The project has had 10 years to make a start but has failed to do so. In this time, the world has changed drastically. The urgency of the climate crisis is now crystal clear, as people in B.C. bear the brunt of increasing forest fires, heat waves, and floods of unprecedented magnitude. As Premier Eby stated in his first speech as premier: “We cannot continue to expand fossil fuel infrastructure and hit our climate goals.” The world is turning away from fossil fuels – including so-called “bridge fuels” like fracked gas – at an increasing pace. Further, we do not accept any more massive infrastructure projects that violate Indigenous rights and harm our lands.

Therefore, we request that you establish a public comment period for both decisions relevant to Enbridge’s emergency extension application: 1) whether to vary the Environmental Assessment Act (“Act”) to allow this extension to be considered and 2) whether to grant the extension.

As this is the project’s second extension request, the Act must first be varied to allow an extension to be considered. The variance must be shown to be necessary due to an emergency and be in the public interest. A robust, informed decision on whether Enbridge was actually delayed due to an emergency and whether a variation is in the public interest can only be made by hearing from the public.

If a variation is granted, the public must also be consulted on whether or not to give Enbridge another five years to build its pipeline. We’re sure that the public will have plenty to share on this subject.

In 2021, when the KSM Mine asked for emergency extension of its own, the B.C. Environmental Assessment Office held a public engagement process on both the variation decision and the extension decision. The reasons for both decisions referred to the information gathered from the public. The Minister’s reasons stated that “I would expect the EAO…to follow a similarly rigorous process” for future emergency extension requests.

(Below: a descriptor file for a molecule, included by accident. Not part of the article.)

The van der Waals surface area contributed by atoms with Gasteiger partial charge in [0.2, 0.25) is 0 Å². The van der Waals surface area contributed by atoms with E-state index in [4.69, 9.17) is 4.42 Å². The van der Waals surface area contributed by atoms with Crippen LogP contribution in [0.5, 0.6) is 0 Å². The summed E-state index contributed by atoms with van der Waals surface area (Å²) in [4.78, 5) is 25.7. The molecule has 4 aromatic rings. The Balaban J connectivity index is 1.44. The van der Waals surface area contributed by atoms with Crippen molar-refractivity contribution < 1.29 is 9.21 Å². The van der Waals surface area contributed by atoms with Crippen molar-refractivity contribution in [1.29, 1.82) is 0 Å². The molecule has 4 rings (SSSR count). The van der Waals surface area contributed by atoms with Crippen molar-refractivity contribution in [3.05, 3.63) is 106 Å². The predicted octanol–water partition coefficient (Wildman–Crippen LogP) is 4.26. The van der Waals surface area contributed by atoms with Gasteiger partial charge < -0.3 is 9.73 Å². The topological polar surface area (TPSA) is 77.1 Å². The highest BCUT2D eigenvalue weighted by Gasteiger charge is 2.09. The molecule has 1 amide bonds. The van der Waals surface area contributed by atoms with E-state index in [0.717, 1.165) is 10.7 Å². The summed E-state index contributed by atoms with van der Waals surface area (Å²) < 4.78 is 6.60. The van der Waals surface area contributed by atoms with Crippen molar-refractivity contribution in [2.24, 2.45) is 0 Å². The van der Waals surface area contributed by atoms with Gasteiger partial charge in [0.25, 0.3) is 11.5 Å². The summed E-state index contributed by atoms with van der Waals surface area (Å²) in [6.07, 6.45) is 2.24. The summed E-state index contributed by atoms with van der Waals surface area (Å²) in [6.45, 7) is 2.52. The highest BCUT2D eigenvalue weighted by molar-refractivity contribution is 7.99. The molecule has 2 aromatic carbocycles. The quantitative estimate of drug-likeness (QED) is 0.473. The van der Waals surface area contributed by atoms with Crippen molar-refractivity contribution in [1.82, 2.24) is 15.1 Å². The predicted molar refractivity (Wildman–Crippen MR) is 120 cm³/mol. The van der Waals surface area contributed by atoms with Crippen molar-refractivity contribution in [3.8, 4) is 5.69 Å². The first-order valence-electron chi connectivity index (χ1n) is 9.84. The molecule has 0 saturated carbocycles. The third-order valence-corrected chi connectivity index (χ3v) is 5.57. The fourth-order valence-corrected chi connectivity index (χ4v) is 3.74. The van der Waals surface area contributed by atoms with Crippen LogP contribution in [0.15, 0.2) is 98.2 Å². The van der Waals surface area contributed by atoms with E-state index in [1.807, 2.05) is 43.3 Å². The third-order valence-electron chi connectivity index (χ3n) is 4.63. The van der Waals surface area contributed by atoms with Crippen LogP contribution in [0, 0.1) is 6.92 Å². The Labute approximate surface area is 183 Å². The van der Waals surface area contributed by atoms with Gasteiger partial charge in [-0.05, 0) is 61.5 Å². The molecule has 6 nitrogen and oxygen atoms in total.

We are asking that you establish such a process now, starting with a public comment period for the variance decision.

Pat Moss
Executive Director, Northwest Institute

Babine River Foundation
Carrie Collingwood, Director

Canadian Association of Physicians for the Environment
Melissa Lem, President

Citizen's Oil & Gas Council
Mike Sawyer, Executive Director

Climate Justice Victoria
Eric Doherty, Director

Communities Against Supertankers
Valine Brown, Director

Council of Canadians, Campbell River
Richard Hagensen, Chairperson

Council of Canadians, Nelson/West Kootenay
Sandra Hartline

Council of Canadians, Terrace Chapter
Dave Shannon, Climate & Energy Chair

Council of Canadians, Victoria Chapter
Barbara Mitchell-Pollock, Co-chair

David Suzuki Foundation
John Young, Energy Transition Strategist & BC LNG Campaign Lead

Kai Nagata, Communications Director

Douglas Channel Watch
Cheryl Brown, Chair

Friends of Wild Salmon Coalition
Des Nobels, Past chair

Georgia Strait Alliance
Christianne Wilhelmson, Executive Director

Gidimt’en Checkpoint
Eve Saint, Divestment Financial Campaigner

Keith Stewart, Senior Energy Strategist

Northwest Watch
Anne Hill, Chair

Shift Action for Pension Wealth and Planet Health
Patrick DeRochie, Senior Manager

Greg Knox, Executive Director

Sven Biggs, Canadian Oil and Gas Program Director

T. Buck Suzuki Foundation
Alaina Pyde, North Coast Campaigner

West Coast Environmental Law
Gavin Smith, Staff Lawyer

Wilderness Committee
Peter McCartney

Cc: Premier Eby